December 15, 2016

My vote for book of the year: A Peculiar Glory

by Jesse Johnson

Image result for window to the alps

My vote for book of the year? That’s easy: A Peculiar Glory, by John Piper.

Like most Piper books, A Peculiar Glory is centered on the glory of God, and how we can grow in our joy therein. But this book comes at the issue differently than anything else Piper has written (and yes, I have read everything else he has written). Piper always approaches the glory of God as something to behold, but in this book he focuses on the window by which we behold it—namely, the Bible. 

There are several ways the Bible is unique, but the window analogy is one to which Piper returns frequently. We read the Bible because it has the purpose of showing us the glory of God, and in so doing it glorifies Him (195). We don’t look at the Bible as if it were a painting which reveals God—it’s a window, not a painting. We don’t care about the Bible because we are concerned that vandals might throw rocks through it—we aren’t tenants here in charge of protecting the window.

We stare out the window of Scripture because through it we see the glory of God.

The title, A Peculiar Glory, is drawn from Isaiah 64:4, which Piper describes this way:

The Scriptures do not just speak in broad, general terms about the glory of God. They point us to the specific glories of God’s glory. They want us to see the ‘ways’ God is glorious. They lead us to the peculiar glory of God that sets him off from all other Gods (230).

In other words, while you can see the glory of God in creation, or in the church, or in ten thousand different ways, none of those are the same as seeing it through the window of the Bible. The Bible is not one of those ways. The Bible is the only direct window. Every other view of God’s glory is mediated.

Again, Piper says it this way:

The glory of God is not like a signature on the painting of Scripture. It is not like a lantern hung in the window of the right house telling us where to enter. The glory of God is not an add-on to the meaning of Scripture. It is ‘in’ the meaning (157).

But not everyone has the ability to look out that window. It is a supernatural window, because in order to see the beauty of what is through it, you must first appreciate the object as beautiful. The window analogy is helpful: if you don’t find the Alps beautiful, you will not gaze out the window of your Swiss chalet. But when a person finds God’s glory beautiful, they will be captured by what they see in the Bible. “The principle is that when God speaks, God himself stands forth for those who have eyes to see” (255).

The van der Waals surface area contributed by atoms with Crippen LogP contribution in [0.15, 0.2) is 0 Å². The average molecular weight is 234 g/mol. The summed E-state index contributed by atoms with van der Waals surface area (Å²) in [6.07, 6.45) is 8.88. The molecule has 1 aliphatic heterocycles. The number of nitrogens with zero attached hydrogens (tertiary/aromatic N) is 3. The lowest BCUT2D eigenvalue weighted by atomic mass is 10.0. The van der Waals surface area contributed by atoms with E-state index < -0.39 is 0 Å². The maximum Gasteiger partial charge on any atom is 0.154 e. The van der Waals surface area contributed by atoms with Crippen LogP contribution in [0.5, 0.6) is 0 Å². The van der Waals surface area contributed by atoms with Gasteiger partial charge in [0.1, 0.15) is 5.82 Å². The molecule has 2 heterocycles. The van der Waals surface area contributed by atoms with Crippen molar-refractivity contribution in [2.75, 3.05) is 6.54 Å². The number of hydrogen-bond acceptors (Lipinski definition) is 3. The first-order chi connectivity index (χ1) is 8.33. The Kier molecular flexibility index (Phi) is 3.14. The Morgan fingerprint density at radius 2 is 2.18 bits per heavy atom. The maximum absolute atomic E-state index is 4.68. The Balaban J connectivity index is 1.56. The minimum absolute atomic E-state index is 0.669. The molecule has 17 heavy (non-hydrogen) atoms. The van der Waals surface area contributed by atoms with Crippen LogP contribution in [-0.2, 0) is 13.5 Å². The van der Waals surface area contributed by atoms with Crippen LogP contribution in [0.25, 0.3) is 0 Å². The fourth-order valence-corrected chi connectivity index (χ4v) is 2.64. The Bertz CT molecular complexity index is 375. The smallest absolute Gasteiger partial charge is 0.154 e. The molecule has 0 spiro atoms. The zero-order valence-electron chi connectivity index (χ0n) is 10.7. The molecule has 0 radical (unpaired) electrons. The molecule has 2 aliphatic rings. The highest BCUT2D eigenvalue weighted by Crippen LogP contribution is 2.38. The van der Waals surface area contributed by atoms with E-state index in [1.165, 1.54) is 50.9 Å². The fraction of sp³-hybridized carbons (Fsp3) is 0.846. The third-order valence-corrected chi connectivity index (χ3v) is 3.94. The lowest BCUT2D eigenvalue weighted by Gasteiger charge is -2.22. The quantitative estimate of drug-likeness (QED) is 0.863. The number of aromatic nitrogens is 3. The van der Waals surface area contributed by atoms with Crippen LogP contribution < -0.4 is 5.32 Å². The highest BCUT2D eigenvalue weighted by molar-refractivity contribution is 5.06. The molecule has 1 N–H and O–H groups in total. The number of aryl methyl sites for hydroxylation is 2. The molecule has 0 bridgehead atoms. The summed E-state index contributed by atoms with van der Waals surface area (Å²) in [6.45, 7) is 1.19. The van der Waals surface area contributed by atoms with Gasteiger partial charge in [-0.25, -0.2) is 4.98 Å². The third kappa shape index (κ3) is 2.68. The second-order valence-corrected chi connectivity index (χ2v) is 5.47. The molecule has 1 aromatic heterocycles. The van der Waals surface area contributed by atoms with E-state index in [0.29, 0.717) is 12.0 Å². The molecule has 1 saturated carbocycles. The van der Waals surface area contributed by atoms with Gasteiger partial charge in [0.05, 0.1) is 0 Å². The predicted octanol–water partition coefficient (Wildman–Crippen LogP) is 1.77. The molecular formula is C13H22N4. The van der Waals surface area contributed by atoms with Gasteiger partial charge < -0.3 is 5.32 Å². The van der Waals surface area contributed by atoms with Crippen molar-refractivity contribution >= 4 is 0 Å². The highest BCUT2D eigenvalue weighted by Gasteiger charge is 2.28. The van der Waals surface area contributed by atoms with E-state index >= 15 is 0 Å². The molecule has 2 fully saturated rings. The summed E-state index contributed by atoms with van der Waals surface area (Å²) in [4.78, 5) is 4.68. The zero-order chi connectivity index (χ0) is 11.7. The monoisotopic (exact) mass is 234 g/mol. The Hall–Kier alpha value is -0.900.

This is all very practical, and that too speaks to the peculiar nature of Scripture. Seeing the glory of God in general revelation is short on practical implications. But being captured by God’s glory in the word will transform the observer into the image of what is beheld. “The glory of what we behold in the word creates a glory in the way we behave in the world” (254; 2 Corinthians 3:18). And, again, there is literally nothing else in the world that has that effect. The Bible is peculiar in that regard.

And that is one of the thousands of ways the Scriptures authenticate themselves—and by extension, bear witness to the One who authored them. “The Scriptures show themselves to be God’s word both by the new life they exhibit and by the new life they create” (254). In this way, the Bible does not merely tell us that God is glorious, but reveals that glory in a direct and self-authenticating way. It is the voice of a husband, through the locked door, to his wife inside. The wife will open the door for her husband, because she recognizes his voice. The believer will be drawn to God’s word, because through it hear His voice (213).